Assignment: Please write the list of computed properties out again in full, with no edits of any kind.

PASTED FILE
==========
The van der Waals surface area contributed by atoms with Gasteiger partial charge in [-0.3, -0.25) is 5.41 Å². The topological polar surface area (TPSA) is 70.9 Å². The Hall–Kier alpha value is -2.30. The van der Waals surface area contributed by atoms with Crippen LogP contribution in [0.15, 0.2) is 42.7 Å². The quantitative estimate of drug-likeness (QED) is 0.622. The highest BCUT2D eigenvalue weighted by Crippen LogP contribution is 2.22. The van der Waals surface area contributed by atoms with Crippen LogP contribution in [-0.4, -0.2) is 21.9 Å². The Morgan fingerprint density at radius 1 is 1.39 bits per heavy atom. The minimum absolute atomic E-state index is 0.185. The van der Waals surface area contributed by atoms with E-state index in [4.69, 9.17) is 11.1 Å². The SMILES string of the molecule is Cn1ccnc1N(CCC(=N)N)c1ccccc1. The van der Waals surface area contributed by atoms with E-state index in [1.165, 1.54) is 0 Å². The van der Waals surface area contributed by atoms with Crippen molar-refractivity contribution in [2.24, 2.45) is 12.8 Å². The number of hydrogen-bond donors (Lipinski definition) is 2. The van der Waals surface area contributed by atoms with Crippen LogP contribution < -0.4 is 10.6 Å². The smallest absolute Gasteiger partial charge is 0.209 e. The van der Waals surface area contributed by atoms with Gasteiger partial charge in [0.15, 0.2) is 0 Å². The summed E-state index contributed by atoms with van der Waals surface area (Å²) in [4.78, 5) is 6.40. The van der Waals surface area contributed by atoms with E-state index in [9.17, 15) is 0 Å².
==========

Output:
The van der Waals surface area contributed by atoms with Gasteiger partial charge in [-0.3, -0.25) is 5.41 Å². The topological polar surface area (TPSA) is 70.9 Å². The Hall–Kier alpha value is -2.30. The van der Waals surface area contributed by atoms with Crippen LogP contribution in [0.15, 0.2) is 42.7 Å². The quantitative estimate of drug-likeness (QED) is 0.622. The highest BCUT2D eigenvalue weighted by Crippen LogP contribution is 2.22. The van der Waals surface area contributed by atoms with Crippen LogP contribution in [-0.4, -0.2) is 21.9 Å². The Morgan fingerprint density at radius 1 is 1.39 bits per heavy atom. The minimum absolute atomic E-state index is 0.185. The van der Waals surface area contributed by atoms with E-state index in [4.69, 9.17) is 11.1 Å². The SMILES string of the molecule is Cn1ccnc1N(CCC(=N)N)c1ccccc1. The van der Waals surface area contributed by atoms with E-state index in [1.165, 1.54) is 0 Å². The van der Waals surface area contributed by atoms with Crippen molar-refractivity contribution in [2.24, 2.45) is 12.8 Å². The number of hydrogen-bond donors (Lipinski definition) is 2. The van der Waals surface area contributed by atoms with Crippen LogP contribution < -0.4 is 10.6 Å². The smallest absolute Gasteiger partial charge is 0.209 e. The van der Waals surface area contributed by atoms with Gasteiger partial charge in [0.15, 0.2) is 0 Å². The summed E-state index contributed by atoms with van der Waals surface area (Å²) in [4.78, 5) is 6.40. The van der Waals surface area contributed by atoms with E-state index in [9.17, 15) is 0 Å².